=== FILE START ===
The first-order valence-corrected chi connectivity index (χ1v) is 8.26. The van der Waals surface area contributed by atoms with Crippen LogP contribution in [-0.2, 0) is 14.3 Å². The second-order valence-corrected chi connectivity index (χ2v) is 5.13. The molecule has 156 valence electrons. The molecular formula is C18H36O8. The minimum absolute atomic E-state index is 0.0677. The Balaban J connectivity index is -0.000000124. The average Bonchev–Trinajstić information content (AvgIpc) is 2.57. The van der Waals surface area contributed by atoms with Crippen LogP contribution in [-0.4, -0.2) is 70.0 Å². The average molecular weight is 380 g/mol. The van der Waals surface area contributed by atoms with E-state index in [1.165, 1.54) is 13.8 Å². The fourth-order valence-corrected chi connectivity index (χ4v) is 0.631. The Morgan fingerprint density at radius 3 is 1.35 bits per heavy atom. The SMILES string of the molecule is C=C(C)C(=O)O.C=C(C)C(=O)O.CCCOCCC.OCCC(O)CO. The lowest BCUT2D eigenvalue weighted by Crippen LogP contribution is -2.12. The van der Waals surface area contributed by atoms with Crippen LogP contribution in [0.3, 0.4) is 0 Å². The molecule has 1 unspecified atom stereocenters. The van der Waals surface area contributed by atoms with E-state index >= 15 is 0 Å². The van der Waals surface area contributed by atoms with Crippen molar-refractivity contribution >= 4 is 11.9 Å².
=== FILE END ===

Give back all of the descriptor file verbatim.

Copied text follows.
The first-order valence-corrected chi connectivity index (χ1v) is 8.26. The van der Waals surface area contributed by atoms with Crippen LogP contribution in [-0.2, 0) is 14.3 Å². The second-order valence-corrected chi connectivity index (χ2v) is 5.13. The molecule has 156 valence electrons. The molecular formula is C18H36O8. The minimum absolute atomic E-state index is 0.0677. The Balaban J connectivity index is -0.000000124. The average Bonchev–Trinajstić information content (AvgIpc) is 2.57. The van der Waals surface area contributed by atoms with Crippen LogP contribution in [-0.4, -0.2) is 70.0 Å². The average molecular weight is 380 g/mol. The van der Waals surface area contributed by atoms with E-state index in [1.165, 1.54) is 13.8 Å². The fourth-order valence-corrected chi connectivity index (χ4v) is 0.631. The Morgan fingerprint density at radius 3 is 1.35 bits per heavy atom. The SMILES string of the molecule is C=C(C)C(=O)O.C=C(C)C(=O)O.CCCOCCC.OCCC(O)CO. The lowest BCUT2D eigenvalue weighted by Crippen LogP contribution is -2.12. The van der Waals surface area contributed by atoms with Crippen LogP contribution in [0.3, 0.4) is 0 Å². The molecule has 1 unspecified atom stereocenters. The van der Waals surface area contributed by atoms with E-state index >= 15 is 0 Å². The van der Waals surface area contributed by atoms with Crippen molar-refractivity contribution >= 4 is 11.9 Å².